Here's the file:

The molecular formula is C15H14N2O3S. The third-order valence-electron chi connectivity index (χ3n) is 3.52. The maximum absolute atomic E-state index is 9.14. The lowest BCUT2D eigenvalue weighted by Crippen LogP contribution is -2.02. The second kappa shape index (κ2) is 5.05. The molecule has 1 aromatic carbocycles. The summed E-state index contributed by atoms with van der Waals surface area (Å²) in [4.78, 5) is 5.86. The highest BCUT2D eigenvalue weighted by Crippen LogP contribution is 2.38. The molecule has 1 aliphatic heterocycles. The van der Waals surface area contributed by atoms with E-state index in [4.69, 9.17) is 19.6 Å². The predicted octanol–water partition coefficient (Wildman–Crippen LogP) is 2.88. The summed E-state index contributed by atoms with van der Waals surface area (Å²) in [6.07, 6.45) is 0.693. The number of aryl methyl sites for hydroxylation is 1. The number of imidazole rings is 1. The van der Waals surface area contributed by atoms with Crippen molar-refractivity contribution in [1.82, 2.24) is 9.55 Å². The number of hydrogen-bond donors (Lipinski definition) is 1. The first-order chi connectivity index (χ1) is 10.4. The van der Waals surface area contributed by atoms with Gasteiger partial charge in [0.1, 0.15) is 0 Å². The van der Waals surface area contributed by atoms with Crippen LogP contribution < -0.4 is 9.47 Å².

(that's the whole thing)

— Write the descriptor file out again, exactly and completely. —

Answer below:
The molecular formula is C15H14N2O3S. The third-order valence-electron chi connectivity index (χ3n) is 3.52. The maximum absolute atomic E-state index is 9.14. The lowest BCUT2D eigenvalue weighted by Crippen LogP contribution is -2.02. The second kappa shape index (κ2) is 5.05. The molecule has 1 aromatic carbocycles. The summed E-state index contributed by atoms with van der Waals surface area (Å²) in [4.78, 5) is 5.86. The highest BCUT2D eigenvalue weighted by Crippen LogP contribution is 2.38. The molecule has 1 aliphatic heterocycles. The van der Waals surface area contributed by atoms with E-state index in [4.69, 9.17) is 19.6 Å². The predicted octanol–water partition coefficient (Wildman–Crippen LogP) is 2.88. The summed E-state index contributed by atoms with van der Waals surface area (Å²) in [6.07, 6.45) is 0.693. The number of aryl methyl sites for hydroxylation is 1. The number of imidazole rings is 1. The van der Waals surface area contributed by atoms with Crippen molar-refractivity contribution in [1.82, 2.24) is 9.55 Å². The number of hydrogen-bond donors (Lipinski definition) is 1. The first-order chi connectivity index (χ1) is 10.4. The van der Waals surface area contributed by atoms with Gasteiger partial charge in [0.1, 0.15) is 0 Å². The van der Waals surface area contributed by atoms with Crippen LogP contribution < -0.4 is 9.47 Å².